The New England chapter of the Epilepsy Foundation brings in about $500,000 every year by collecting and reselling unwanted clothes and household goods, using the proceeds to support children and adults with the disease.
But the foundation has seen the normally staid business of clothing recycling disrupted by upstart businesses that have taken a page out of the Uber and Airbnb manuals and introduced a more convenient service for people who no longer want their old clothes.
These startup recycling companies have formed partnerships with Massachusetts communities to provide curbside or in-school pickup of clothing donations. But nonprofits that have relied on clothing donations say that convenience has come at their expense — the local Epilepsy Foundation said its revenues are down around 11 percent.
“There’s so many choices now for people to donate clothing and choice is a great thing, but the for-profit companies are hurting my nonprofit, which is trying to raise money and funds for people with epilepsy,” said Brad Rich, president of the Epilepsy Foundation New England Donation Center. “Most people don’t realize when they donate to a for-profit company that they’re hurting a nonprofit.”
Epilepsy Foundation New England sells its clothing to the retail thrift-store chain Savers, and the proceeds of the donation program account for about half of the chapter’s funds. Rich said he is concerned about the foundation’s finances if clothing collections continue to fall.
Another nonprofit feeling the squeeze of competition is Catie’s Closet, which accepts new or gently worn clothing and shoes and donates them to low-income students at in-school “closets” in Massachusetts and New Hampshire. Executive director Mickey Cockrell said donations are down 10 to 15 percent over the last year.
“It’s terrific that everyone is trying to keep clothing out of landfills, but recycling clothing has become such a big business that many people don’t understand who it’s serving,” Cockrell said. “We build free stores in public schools for disadvantaged youth and we really appreciate it when people donate to us, so that we can refuel our own communities. It’s been a struggle.”
One of the new competitors, Simply Recycling, has agreements with 15 Massachusetts communities to provide curbside pickup of residents’ unwanted clothes on trash day. The service is free to residents; Simply Recycling sells the clothing and other textile goods such as rugs and sheets to donation centers, international exporters, and recycling centers, and pays $20 to towns and cities for each ton it collects.
The company said it has collected 585,000 pounds of textiles across Massachusetts since January, but there is a much, much larger amount of unwanted clothing that is thrown out.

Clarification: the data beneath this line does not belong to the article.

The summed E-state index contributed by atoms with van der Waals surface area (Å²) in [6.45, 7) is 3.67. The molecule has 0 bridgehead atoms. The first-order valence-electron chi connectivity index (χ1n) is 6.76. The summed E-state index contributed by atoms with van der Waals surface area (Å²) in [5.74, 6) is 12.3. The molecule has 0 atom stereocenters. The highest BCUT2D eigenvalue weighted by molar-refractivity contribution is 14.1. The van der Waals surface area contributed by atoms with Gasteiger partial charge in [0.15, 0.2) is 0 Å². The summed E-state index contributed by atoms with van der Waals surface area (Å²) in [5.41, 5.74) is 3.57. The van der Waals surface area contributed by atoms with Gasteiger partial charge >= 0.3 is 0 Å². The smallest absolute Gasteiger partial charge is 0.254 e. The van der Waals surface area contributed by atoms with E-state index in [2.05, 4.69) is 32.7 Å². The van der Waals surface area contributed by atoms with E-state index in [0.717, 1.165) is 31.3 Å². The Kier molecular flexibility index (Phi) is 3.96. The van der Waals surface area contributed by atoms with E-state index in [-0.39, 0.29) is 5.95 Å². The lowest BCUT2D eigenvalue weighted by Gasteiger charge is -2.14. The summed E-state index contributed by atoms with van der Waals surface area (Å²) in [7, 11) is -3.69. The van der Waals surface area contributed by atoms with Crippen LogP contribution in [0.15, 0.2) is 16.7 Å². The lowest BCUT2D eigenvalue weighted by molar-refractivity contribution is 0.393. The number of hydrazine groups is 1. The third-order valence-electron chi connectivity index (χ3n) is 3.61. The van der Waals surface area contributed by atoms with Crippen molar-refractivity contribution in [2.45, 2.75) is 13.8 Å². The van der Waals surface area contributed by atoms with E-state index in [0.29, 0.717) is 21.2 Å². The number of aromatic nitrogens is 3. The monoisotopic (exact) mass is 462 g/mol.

“The fact of the matter is most of the stuff is not making it to donation centers,” said Sonny Wilkins, vice president of municipal relations for Simple Recycling. “This is the fastest growing category of the residential waste stream because there’s millions of tons of clothing ending up in landfills.”
And Wilkins added that Simple Recycling isn’t targeting people who give to nonprofits.
“When people bring their items to donation centers, it’s either because they want the tax write-off or they believe in the mission. That’s not who we are looking for,” Wilkins said. “We’re actually looking for the vast amount of people who do not already give to those groups.”
Clothing waste has steadily risen over the last few years: some 10.5 million tons of textiles — clothing, rags, sheets, carpets — went into landfills in 2015, according to the US Environmental Protection Agency. Nearly all of that could be reused, but only a small amount — 15 percent — is donated or recycled, the agency estimates.
Kathryn Larsen, recycling development coordinator at Bay State Textiles, a for-profit recycling company that partners with schools, blames the escalation of fast fashion, lower-priced goods that are too often treated as disposable. Larsen said most people assume torn, stained, or ragged clothing is unacceptable to donate; but the recycling world welcomes all of it, she said, even sweat-stained shirts and single shoes.
“For many years, charities’ messaging has been that everything has to be in good condition,” Larsen said. “We’re trying to change the mind-set that clothing should go into the trash.”
Other nonprofits that rely on clothing donations, Morgan Memorial Goodwill Industries and the Salvation Army, said they have not felt an impact from the recycling companies. James Harder, director of communications for the local Goodwill, said its donations have steadily increased over the last year.
“In some ways, these recycling initiatives kind of create more awareness around donations,” Harder said. “If people are hearing a lot about textile recycling, they may also be thinking about donating to nonprofits.”